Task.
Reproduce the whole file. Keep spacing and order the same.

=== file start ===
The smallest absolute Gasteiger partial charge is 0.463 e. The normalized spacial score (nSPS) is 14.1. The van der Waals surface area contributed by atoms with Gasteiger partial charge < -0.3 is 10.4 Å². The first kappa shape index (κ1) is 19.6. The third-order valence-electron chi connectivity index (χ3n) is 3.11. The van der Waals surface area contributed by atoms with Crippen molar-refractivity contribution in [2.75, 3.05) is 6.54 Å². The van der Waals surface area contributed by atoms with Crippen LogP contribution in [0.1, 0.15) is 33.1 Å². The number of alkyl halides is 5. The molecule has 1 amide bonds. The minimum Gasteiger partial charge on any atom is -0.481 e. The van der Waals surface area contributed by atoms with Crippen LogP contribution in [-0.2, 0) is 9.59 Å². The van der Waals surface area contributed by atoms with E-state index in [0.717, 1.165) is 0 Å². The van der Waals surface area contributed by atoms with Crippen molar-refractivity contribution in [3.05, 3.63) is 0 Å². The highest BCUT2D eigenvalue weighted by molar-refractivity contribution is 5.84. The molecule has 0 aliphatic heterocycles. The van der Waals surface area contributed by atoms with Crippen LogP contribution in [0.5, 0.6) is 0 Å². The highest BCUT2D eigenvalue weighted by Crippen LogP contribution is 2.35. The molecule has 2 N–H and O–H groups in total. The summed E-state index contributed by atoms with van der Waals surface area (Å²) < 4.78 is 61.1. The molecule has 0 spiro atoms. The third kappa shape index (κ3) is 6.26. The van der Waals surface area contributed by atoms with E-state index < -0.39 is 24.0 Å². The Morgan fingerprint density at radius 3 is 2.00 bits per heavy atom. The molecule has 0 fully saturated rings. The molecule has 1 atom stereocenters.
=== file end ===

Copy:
The smallest absolute Gasteiger partial charge is 0.463 e. The normalized spacial score (nSPS) is 14.1. The van der Waals surface area contributed by atoms with Gasteiger partial charge < -0.3 is 10.4 Å². The first kappa shape index (κ1) is 19.6. The third-order valence-electron chi connectivity index (χ3n) is 3.11. The van der Waals surface area contributed by atoms with Crippen molar-refractivity contribution in [2.75, 3.05) is 6.54 Å². The van der Waals surface area contributed by atoms with Crippen LogP contribution in [0.1, 0.15) is 33.1 Å². The number of alkyl halides is 5. The molecule has 1 amide bonds. The minimum Gasteiger partial charge on any atom is -0.481 e. The van der Waals surface area contributed by atoms with Crippen LogP contribution in [-0.2, 0) is 9.59 Å². The van der Waals surface area contributed by atoms with E-state index in [0.717, 1.165) is 0 Å². The van der Waals surface area contributed by atoms with Crippen molar-refractivity contribution in [3.05, 3.63) is 0 Å². The highest BCUT2D eigenvalue weighted by molar-refractivity contribution is 5.84. The molecule has 0 aliphatic heterocycles. The van der Waals surface area contributed by atoms with Crippen LogP contribution in [0.5, 0.6) is 0 Å². The highest BCUT2D eigenvalue weighted by Crippen LogP contribution is 2.35. The molecule has 2 N–H and O–H groups in total. The summed E-state index contributed by atoms with van der Waals surface area (Å²) < 4.78 is 61.1. The molecule has 0 spiro atoms. The third kappa shape index (κ3) is 6.26. The van der Waals surface area contributed by atoms with E-state index < -0.39 is 24.0 Å². The Morgan fingerprint density at radius 3 is 2.00 bits per heavy atom. The molecule has 0 fully saturated rings. The molecule has 1 atom stereocenters.